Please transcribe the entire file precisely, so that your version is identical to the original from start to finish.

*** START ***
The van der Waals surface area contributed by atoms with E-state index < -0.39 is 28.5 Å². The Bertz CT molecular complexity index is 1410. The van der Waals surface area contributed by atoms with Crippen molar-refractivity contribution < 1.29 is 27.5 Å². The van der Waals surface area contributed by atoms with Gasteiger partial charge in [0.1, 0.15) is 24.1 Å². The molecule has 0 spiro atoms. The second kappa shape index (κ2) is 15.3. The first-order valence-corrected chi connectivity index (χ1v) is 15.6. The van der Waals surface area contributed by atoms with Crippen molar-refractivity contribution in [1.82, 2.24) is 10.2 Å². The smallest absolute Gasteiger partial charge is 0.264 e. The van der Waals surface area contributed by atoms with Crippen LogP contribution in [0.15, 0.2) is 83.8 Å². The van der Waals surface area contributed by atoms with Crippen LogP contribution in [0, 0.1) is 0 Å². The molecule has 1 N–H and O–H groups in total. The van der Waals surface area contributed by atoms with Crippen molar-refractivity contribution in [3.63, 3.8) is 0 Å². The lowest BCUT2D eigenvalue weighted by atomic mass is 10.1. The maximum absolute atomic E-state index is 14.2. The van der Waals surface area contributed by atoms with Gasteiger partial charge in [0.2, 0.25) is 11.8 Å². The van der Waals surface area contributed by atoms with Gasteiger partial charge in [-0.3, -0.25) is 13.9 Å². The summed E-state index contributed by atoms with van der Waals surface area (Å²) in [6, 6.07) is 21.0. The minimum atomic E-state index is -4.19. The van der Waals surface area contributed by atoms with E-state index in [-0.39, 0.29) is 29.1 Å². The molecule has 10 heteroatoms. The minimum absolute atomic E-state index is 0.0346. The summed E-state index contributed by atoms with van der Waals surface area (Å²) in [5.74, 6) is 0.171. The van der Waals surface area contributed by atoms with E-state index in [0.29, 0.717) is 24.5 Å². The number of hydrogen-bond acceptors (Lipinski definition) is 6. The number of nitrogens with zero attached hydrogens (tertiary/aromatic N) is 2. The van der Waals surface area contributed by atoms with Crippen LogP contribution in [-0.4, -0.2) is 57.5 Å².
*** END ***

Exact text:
The van der Waals surface area contributed by atoms with E-state index < -0.39 is 28.5 Å². The Bertz CT molecular complexity index is 1410. The van der Waals surface area contributed by atoms with Crippen molar-refractivity contribution < 1.29 is 27.5 Å². The van der Waals surface area contributed by atoms with Gasteiger partial charge in [0.1, 0.15) is 24.1 Å². The molecule has 0 spiro atoms. The second kappa shape index (κ2) is 15.3. The first-order valence-corrected chi connectivity index (χ1v) is 15.6. The van der Waals surface area contributed by atoms with Crippen molar-refractivity contribution in [1.82, 2.24) is 10.2 Å². The smallest absolute Gasteiger partial charge is 0.264 e. The van der Waals surface area contributed by atoms with Crippen LogP contribution in [0.15, 0.2) is 83.8 Å². The van der Waals surface area contributed by atoms with Crippen LogP contribution in [0, 0.1) is 0 Å². The molecule has 1 N–H and O–H groups in total. The van der Waals surface area contributed by atoms with Crippen molar-refractivity contribution in [3.63, 3.8) is 0 Å². The lowest BCUT2D eigenvalue weighted by atomic mass is 10.1. The maximum absolute atomic E-state index is 14.2. The van der Waals surface area contributed by atoms with Gasteiger partial charge in [0.2, 0.25) is 11.8 Å². The van der Waals surface area contributed by atoms with Gasteiger partial charge in [-0.3, -0.25) is 13.9 Å². The summed E-state index contributed by atoms with van der Waals surface area (Å²) in [6, 6.07) is 21.0. The minimum atomic E-state index is -4.19. The van der Waals surface area contributed by atoms with E-state index in [-0.39, 0.29) is 29.1 Å². The molecule has 10 heteroatoms. The minimum absolute atomic E-state index is 0.0346. The summed E-state index contributed by atoms with van der Waals surface area (Å²) in [5.74, 6) is 0.171. The van der Waals surface area contributed by atoms with E-state index in [0.29, 0.717) is 24.5 Å². The number of hydrogen-bond acceptors (Lipinski definition) is 6. The number of nitrogens with zero attached hydrogens (tertiary/aromatic N) is 2. The van der Waals surface area contributed by atoms with Crippen LogP contribution in [-0.4, -0.2) is 57.5 Å².